The Vandyne "SuperTurbo"

Discussion in 'Technical' started by 23inchrimzzzzzzz, Jun 30, 2010.

  1. #1 23inchrimzzzzzzz, Jun 30, 2010
    Last edited by a moderator: Apr 25, 2016
    http://www.vandynesuperturbo.com/

    The name sounds kind of stupid, but what its supposed to do is pure awesome. The technology has been around since WWII, so it's about damn time. I guess the Army gave them some cash to do R&D.

    I want this, another turbo, methanol injection, and nitrous on a massive engine in a hotrod that looks kind of like this. What's a WWII-themed hotrod without gratuitous amounts of horsepower?
     
  2. Meh, I kinda laughed when it said "better fuel consumption" for the turbocharger part, rather they just say "higher density air = more fuel injected"

    Nissan March super-turbo used this tech.
     
  3. #3 numbers, Jun 30, 2010
    Last edited by a moderator: Apr 25, 2016
  4. Are you sure it's the same tech? The best info I could find says that the March used a sequential supercharger and turbcharger. The link I provided is an example of turbocompounding. For those who don't know, turbocompounding uses energy that spins the turbo and transfers it to the drivetrain through ether a transmission or hydraulic couplings. WWII planes used similar technology.
     
  5. "for only 350 dollars a vehicle"

    that is a MASSIVE amount for high production vehicles. Thats almost the cost of the entire engine on most cars.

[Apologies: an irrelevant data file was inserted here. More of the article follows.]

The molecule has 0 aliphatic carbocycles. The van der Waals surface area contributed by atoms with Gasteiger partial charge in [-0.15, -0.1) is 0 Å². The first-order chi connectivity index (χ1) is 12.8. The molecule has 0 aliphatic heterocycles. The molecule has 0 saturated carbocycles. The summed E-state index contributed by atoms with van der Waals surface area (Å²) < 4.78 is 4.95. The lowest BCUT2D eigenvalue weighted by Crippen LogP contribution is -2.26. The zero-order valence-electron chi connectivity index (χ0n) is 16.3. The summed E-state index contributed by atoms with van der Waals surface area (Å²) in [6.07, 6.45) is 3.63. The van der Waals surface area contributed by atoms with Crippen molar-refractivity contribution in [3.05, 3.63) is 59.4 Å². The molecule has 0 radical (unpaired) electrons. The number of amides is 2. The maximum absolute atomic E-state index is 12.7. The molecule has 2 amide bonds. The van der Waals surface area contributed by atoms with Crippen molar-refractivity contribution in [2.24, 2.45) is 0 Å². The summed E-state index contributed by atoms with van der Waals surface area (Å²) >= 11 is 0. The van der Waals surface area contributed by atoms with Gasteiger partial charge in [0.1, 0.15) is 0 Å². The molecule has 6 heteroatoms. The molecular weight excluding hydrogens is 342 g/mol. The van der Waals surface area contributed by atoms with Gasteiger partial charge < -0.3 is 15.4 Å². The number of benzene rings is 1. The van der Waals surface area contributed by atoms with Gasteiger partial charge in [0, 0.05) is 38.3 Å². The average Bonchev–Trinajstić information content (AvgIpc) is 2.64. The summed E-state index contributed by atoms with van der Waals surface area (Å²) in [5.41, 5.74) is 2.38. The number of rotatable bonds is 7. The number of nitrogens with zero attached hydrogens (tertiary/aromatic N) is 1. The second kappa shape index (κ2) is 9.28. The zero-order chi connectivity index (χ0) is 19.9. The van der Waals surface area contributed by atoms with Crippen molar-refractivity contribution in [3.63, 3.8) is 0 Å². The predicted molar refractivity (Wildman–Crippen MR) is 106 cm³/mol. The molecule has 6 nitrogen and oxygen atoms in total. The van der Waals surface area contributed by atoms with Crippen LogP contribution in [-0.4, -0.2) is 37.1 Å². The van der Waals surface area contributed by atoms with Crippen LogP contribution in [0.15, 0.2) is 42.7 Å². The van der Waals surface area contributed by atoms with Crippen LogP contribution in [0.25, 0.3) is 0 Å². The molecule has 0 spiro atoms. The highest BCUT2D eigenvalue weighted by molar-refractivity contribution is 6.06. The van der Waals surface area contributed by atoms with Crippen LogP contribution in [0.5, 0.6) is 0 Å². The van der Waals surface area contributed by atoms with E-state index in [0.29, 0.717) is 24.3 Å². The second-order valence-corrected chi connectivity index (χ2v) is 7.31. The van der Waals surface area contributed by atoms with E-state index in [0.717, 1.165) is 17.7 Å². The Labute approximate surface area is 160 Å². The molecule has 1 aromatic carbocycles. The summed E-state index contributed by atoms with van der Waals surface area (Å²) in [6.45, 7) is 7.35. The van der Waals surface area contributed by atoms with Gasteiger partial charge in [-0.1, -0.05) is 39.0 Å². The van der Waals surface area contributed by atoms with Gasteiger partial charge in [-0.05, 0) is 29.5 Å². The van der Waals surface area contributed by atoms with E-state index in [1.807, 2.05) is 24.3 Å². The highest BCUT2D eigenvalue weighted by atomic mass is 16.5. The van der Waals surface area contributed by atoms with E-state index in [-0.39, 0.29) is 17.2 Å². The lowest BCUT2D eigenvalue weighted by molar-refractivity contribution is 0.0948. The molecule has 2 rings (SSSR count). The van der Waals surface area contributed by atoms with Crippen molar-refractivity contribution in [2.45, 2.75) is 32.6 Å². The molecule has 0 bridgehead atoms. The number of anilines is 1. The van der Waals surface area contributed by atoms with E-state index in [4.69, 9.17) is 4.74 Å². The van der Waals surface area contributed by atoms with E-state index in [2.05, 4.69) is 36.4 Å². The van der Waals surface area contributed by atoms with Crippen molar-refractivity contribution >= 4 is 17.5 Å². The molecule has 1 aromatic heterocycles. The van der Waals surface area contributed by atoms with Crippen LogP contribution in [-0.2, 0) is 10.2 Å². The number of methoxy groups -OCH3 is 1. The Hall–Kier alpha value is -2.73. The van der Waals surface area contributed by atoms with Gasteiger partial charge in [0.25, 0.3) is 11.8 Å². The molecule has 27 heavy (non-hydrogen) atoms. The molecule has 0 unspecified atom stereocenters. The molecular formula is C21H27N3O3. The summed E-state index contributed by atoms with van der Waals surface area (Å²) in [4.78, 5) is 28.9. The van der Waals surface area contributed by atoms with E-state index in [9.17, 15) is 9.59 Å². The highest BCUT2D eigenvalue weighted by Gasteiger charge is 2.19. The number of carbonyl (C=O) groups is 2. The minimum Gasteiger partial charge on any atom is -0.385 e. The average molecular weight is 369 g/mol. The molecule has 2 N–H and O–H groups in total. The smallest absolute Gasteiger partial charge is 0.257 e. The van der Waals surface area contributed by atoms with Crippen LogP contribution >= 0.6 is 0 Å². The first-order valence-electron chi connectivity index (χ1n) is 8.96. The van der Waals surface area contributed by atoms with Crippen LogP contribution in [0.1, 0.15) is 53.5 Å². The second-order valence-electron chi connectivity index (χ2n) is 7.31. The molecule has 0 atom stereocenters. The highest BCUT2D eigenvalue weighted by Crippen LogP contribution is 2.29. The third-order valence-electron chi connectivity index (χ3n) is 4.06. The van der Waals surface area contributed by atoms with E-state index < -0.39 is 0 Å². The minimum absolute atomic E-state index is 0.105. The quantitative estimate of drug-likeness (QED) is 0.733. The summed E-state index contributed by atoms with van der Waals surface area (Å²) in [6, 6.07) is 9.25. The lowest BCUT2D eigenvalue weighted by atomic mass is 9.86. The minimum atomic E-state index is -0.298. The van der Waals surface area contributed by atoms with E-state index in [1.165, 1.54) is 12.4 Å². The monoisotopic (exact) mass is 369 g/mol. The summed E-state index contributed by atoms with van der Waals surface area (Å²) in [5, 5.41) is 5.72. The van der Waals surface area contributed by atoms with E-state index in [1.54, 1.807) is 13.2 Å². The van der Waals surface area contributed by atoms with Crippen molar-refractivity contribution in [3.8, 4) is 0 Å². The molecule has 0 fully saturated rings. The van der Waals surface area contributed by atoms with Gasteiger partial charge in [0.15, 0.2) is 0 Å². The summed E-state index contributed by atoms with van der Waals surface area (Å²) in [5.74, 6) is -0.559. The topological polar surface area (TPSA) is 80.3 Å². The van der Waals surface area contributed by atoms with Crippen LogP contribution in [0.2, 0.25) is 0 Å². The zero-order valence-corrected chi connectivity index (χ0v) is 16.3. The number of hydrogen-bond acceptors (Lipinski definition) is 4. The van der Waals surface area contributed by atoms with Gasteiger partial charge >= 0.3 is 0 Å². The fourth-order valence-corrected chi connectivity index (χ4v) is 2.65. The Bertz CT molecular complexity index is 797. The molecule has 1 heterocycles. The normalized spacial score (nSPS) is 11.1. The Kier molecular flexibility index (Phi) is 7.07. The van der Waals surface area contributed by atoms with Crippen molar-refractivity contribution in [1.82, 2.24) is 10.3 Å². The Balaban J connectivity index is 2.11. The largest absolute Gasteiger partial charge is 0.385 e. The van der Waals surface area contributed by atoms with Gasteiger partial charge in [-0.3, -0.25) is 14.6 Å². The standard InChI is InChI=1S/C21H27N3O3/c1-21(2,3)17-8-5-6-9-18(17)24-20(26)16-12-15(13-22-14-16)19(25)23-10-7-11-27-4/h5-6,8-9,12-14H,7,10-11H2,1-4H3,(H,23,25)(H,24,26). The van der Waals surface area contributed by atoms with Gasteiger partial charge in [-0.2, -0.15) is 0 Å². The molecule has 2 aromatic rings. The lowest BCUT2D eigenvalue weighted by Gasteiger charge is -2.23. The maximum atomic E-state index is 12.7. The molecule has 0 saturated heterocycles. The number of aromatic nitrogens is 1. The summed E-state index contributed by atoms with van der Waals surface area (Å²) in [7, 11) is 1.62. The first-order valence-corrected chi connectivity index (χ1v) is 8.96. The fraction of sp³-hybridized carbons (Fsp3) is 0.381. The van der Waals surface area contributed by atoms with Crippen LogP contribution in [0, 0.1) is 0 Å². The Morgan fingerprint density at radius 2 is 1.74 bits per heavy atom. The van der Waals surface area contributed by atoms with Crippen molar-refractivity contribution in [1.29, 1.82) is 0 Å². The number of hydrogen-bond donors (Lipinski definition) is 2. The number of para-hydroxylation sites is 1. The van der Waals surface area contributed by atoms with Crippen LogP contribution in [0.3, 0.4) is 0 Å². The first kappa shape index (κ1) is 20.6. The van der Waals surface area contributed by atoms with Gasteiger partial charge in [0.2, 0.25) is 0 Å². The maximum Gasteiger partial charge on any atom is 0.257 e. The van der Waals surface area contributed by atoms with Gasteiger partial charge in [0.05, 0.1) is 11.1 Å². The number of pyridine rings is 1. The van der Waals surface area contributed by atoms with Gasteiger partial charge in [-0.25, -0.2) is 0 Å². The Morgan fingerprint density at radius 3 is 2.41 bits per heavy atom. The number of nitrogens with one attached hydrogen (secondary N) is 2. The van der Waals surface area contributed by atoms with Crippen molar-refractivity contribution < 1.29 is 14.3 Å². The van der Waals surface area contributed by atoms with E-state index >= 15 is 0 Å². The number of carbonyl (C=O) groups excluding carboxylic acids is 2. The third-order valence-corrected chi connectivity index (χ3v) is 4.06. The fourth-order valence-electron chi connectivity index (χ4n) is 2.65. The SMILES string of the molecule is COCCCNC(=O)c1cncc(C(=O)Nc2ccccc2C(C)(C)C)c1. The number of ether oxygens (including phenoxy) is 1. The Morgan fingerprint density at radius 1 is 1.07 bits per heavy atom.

6. Maybe in materials alone. A lot goes in to the making of an engine. Utility costs, labor costs, space/facility, casting, machining, injection molding, R&D, testing, inspection, and a lot of other machinery, assembly and processes. A lot of components on an engine.

    And yes that is a high cost, and I would imagine it is an underestimate considering what it could take to integrate it into a vehicle, especially an existing one. Most manufacturers will not even use headers because it is so much cheaper and easier to use cast exhaust manifolds.
     
  7. what?
     
  8. production cost. how much something costs to make. Common NA engines are usually in the 500 dollar range to produce. Most companies avoid turbo cars because of the ~100-150 dollar upcharge. 350 is huge.
     
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